Dysfunciton #4 is the avoidance of accountability. Lencioni argues that accountability is the willingness of team members to remind each other when they are not living up to whatever standards have been agreed upon by the group. This not only involves the leader, but peer-to-peer accountability is integral as well. Interestingly, most leaders are willing to hold team members accountable for results, but not so much for behavioral issues. When this filters down to the team members, and they become reticent to hold others accountable for their behavior, the result seems to be a lack of respect. Lencioni's team effectiveness exercise seems to be an effective method for beginning to hold others accountable by openly discussing each person's (including the leader) most important quality that contributes to or derails the strength of the team.

Dysfunction #5 is the inattention to results. Lencioni suggests that self-preservation and self-interest make this a difficult handicap to overcome. The key lies in keeping the results where members of the team can see them at all times, i.e. a visible scoreboard of some sort. How should these results be measured? It doesn't really matter, as long as the team has one or two items that they can consistently focus on and rally around. Distractions include egos, career advancement, and departmental priorities. Key points for negating this dysfunction are avoiding the distractions, and staying focused on clear, visible results.

Lencioni also goes into depth regarding many common questions, and obstacles to avoid. Additionally, he includes a host of exercises, schedules, definitions, and references that can be tailored to facilitate the team building process in any organization. I found that this book offers specific, practical guidance toward team building that any novice should be able to understand. Additionally, the tools, assessments and examples provided a clear picture of a roadmap to overcoming the five dysfunctions of a team. In short, an easy read, full of practical ideas and examples that bring the points home.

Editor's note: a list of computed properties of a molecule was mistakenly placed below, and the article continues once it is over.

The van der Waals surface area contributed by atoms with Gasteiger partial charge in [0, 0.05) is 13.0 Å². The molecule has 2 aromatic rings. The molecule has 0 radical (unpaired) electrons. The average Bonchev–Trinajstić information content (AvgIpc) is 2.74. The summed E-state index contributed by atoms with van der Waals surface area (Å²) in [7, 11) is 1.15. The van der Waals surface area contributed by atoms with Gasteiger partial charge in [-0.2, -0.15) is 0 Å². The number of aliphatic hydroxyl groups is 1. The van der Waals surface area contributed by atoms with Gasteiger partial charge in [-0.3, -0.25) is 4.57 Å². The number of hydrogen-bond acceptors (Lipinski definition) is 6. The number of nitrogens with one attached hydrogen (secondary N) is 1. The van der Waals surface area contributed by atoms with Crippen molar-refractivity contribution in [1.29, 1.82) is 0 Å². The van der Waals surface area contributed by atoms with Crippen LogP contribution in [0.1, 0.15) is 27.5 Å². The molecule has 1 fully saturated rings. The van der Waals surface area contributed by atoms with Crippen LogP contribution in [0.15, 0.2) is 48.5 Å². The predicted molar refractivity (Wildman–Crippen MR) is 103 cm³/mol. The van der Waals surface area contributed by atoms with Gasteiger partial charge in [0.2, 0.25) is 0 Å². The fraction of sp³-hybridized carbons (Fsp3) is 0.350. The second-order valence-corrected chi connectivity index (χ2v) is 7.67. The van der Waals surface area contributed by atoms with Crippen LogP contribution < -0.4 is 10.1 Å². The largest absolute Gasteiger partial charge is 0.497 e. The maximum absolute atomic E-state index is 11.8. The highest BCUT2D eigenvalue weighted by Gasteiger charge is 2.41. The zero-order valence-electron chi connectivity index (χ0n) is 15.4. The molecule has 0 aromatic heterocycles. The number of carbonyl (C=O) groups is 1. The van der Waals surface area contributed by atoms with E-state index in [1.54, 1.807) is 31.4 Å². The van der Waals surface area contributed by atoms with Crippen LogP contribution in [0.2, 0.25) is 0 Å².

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25 of 25 people found the following review helpful
on March 13, 2006
This does give exercises that go with the book if you want to use it in training sessions and it leads you through how to use the concepts with your team. I think it would be valuable in an intact team. I used one of the exercises with a staff retreat recently with some success. I think it will take a skilled facilitator to use it, though.
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24 of 25 people found the following review helpful
on December 9, 2007
I'm not a big fan of management books because they tend to get long-winded, technical, and impractical. This book is none of the three.

I did not read the original book "The Five Dysfunctions of a Team: A Leadership Fable" (240 pages), but with this field guide, you don't need to read it. The field guide is 180 pages of easy reading. It's not complicated, very practical, and you don't need to be a CEO to implement the concepts.

I was pleasantly surprised and would recommend this book to anyone who labors in futility on a fumbling team. It's worth your time.
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80 of 93 people found the following review helpful
on April 17, 2005
A couple of years ago Mr. Lencioni published a book on the Five Dysfunctions of a Team. In it he listed the problems that if allowed to continue would destroy a teams effectiveness, and quite possibly destroy the team itself. As a result of questions and comments from readers he has produced this guide to specifically address how to overcome these dysfunctions.

The particular points beind addressed include:

Building Trust

Mastering Conflict

Achieving Commitment

Embracing Accountability

Focusing on Results.